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Cancer is another bitter pill for Hernando family dealing with loss of life savings

Laverne Dennison, 88, of Brooksville is focusing on happy memories and spending time with his family, including his wife, Janet, 73, left, and daughter Vera Cannon.


Laverne Dennison, 88, of Brooksville is focusing on happy memories and spending time with his family, including his wife, Janet, 73, left, and daughter Vera Cannon.

BROOKSVILLE — Next to the kitchen bar in his small, wood-paneled home, Laverne Dennison sat on a stool Tuesday and talked about dying.

As he lifted his head, Dennison's blue eyes drifted up to the fluorescent light that wouldn't turn on just moments earlier. The malignant tumor doctors found at the base of his spine earlier this month makes him move a bit slower.

"I look up at the Ol' Man and I say, ' I know you ain't forgotten me,' " the 88-year-old said, talking to God. "You've been taking care of me for a long time."

The light flicked on. He smiled.

Doctors have told him he won't survive the cancer. They've given him six months to a year.

His daughter-in-law, Jennifer Dennison, is accused of gambling away he and his wife's life savings — more than $500,000. For years, he has cared for his 73-year-old wife, Janet, who suffers from advanced-stage dementia. The money Jennifer Dennison is accused of stealing from the couple was intended to take care of Janet when her husband is gone.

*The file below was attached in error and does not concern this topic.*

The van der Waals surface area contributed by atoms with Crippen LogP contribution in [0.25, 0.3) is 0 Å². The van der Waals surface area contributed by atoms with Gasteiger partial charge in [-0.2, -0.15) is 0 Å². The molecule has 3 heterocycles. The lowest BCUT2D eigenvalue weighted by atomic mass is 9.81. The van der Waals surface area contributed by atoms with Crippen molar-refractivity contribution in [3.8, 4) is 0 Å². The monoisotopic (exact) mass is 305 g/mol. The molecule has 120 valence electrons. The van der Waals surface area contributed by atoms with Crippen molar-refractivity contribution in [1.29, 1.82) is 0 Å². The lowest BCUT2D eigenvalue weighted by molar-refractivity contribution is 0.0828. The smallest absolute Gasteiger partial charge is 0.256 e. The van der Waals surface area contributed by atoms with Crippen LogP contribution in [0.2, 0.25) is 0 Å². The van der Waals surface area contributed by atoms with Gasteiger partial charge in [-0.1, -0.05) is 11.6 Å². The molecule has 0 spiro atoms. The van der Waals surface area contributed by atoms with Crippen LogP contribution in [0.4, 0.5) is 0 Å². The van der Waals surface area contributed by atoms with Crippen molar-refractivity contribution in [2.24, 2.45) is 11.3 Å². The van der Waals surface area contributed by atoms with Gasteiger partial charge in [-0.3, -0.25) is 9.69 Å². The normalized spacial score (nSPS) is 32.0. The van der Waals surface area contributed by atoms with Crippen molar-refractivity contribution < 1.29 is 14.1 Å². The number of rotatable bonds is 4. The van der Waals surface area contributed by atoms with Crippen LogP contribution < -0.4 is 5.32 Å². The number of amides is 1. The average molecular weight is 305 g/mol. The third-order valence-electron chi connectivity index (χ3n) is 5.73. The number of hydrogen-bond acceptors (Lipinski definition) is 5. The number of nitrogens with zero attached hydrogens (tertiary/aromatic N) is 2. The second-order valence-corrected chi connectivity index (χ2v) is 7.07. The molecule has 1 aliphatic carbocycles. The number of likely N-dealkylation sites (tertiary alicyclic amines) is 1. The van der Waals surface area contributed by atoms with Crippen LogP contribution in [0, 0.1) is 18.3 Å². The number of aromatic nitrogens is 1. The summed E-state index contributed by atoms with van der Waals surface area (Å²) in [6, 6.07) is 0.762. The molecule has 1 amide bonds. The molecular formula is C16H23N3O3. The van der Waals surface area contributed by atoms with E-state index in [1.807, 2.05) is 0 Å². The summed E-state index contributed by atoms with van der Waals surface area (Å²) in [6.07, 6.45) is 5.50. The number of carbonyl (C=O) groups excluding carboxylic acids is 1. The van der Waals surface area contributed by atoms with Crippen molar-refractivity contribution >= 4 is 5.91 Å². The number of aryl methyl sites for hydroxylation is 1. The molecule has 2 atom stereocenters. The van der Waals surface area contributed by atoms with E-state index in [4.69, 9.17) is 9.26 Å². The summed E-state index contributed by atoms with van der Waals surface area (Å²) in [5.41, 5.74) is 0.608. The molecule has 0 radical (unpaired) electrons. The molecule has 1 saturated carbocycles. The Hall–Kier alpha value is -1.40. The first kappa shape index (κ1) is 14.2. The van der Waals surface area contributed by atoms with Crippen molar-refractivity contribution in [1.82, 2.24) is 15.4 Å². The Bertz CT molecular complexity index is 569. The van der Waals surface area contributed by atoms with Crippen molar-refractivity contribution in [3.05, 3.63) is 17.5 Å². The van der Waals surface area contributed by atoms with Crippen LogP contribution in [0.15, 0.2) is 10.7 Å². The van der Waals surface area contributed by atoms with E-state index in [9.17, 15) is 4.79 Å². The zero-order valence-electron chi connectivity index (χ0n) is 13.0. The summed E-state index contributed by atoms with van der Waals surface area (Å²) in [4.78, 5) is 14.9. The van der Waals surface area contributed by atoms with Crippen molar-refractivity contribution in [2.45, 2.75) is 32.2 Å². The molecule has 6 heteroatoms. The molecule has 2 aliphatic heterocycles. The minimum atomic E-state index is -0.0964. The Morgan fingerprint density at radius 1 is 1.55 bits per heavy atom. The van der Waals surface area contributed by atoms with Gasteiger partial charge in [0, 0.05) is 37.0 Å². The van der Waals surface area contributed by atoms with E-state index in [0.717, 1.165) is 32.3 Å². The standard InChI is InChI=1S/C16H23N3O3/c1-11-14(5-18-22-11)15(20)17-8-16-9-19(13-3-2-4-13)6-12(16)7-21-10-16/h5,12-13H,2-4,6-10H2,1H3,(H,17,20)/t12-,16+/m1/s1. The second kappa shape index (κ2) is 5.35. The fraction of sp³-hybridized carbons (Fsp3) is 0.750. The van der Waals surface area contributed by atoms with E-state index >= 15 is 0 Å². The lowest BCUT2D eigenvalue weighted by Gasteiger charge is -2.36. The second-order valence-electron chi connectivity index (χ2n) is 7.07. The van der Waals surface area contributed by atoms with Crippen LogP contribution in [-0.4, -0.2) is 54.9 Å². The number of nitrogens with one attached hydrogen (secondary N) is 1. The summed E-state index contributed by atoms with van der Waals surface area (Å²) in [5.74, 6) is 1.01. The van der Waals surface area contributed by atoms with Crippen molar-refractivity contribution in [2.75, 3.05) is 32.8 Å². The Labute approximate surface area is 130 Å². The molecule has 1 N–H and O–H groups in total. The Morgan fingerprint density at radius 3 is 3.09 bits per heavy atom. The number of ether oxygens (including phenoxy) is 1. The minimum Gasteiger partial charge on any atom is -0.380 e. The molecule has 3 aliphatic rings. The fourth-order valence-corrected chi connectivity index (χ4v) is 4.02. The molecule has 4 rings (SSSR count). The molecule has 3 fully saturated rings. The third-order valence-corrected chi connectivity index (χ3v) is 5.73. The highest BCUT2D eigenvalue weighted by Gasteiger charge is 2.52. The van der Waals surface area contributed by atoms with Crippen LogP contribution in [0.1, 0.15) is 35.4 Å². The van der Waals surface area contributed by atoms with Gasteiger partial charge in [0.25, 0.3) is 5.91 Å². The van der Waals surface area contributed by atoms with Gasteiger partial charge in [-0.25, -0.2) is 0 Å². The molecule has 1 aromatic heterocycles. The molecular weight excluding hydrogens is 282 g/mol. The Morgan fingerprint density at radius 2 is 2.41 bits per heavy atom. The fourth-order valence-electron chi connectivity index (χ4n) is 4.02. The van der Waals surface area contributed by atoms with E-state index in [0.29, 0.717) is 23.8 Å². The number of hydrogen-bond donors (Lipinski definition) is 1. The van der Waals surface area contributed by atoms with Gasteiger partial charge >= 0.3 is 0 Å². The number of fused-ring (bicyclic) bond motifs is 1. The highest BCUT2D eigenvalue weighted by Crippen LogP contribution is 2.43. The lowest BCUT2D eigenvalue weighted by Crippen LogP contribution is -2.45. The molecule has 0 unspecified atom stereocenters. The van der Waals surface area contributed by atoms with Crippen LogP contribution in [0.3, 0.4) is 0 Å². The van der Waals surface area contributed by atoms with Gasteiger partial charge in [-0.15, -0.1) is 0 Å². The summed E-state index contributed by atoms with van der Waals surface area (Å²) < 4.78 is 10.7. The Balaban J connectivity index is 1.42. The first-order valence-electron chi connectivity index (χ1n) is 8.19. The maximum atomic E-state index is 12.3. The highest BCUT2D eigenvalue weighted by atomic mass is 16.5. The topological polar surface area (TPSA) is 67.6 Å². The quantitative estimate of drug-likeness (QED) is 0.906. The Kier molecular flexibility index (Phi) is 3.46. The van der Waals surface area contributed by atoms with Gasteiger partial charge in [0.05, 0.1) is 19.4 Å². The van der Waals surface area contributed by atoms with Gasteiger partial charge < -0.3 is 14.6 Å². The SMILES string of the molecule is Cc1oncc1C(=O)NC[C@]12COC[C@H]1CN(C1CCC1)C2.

Dennison admits he worries for his wife now, but he knows his six kids will be there for her.

"I'm very proud of my children," he said. "I really don't have no fear of them abandoning her."

His health may also affect the criminal case the State Attorney's Office has against Jennifer Dennison. Because his wife is unable to testify, Dennison's testimony is essential to the prosecution.

Assistant State Attorney Jeremy Powers just learned of the cancer Monday. He said depending on how quickly Dennison's health deteriorates, he may request that the court allow him and the defense to collect Dennison's testimony before the trial.

Dennison has never obsessed over what authorities say his daughter-in-law did to him, and he thinks even less about what she did now.

With what the family says they've recovered from the Internal Revenue Service combined with Dennison's Social Security and his wife's retirement income, they've hired nurses to care for the couple 24 hours a day.

He's fallen twice in the past few weeks, so he now shuffles through the house with help of a walker that has two tennis balls stuck to its back legs. A sticker on the front reads: "Caution: Does not Play well with others." His nurse, Maria Applauso, disagrees.

When asked if he's in pain, Dennison shakes his head, no. Sitting behind him, his daughter, Vera Cannon, nods her head, yes.

He lost 15 pounds after a five-day stint in the hospital. He has to hike his pants any time he moves too much, and his handshake isn't quite as firm as it used to be. But his smile is just the same.

As Janet sat at the kitchen table and heard her husband was ill, she looked shocked. She'd forgotten. Again.

"Dad has cancer, mom," Cannon said. "We told you yesterday, but you don't remember."

Dennison turned to his wife and, just like every time he talks to her, his tone softened.

"They ain't going to run off and leave you," he said of his children. "Everything's going to work out."

John Woodrow Cox can be reached at or (352) 848-1432.

Cancer is another bitter pill for Hernando family dealing with loss of life savings 06/21/11 [Last modified: Saturday, June 25, 2011 10:43am]
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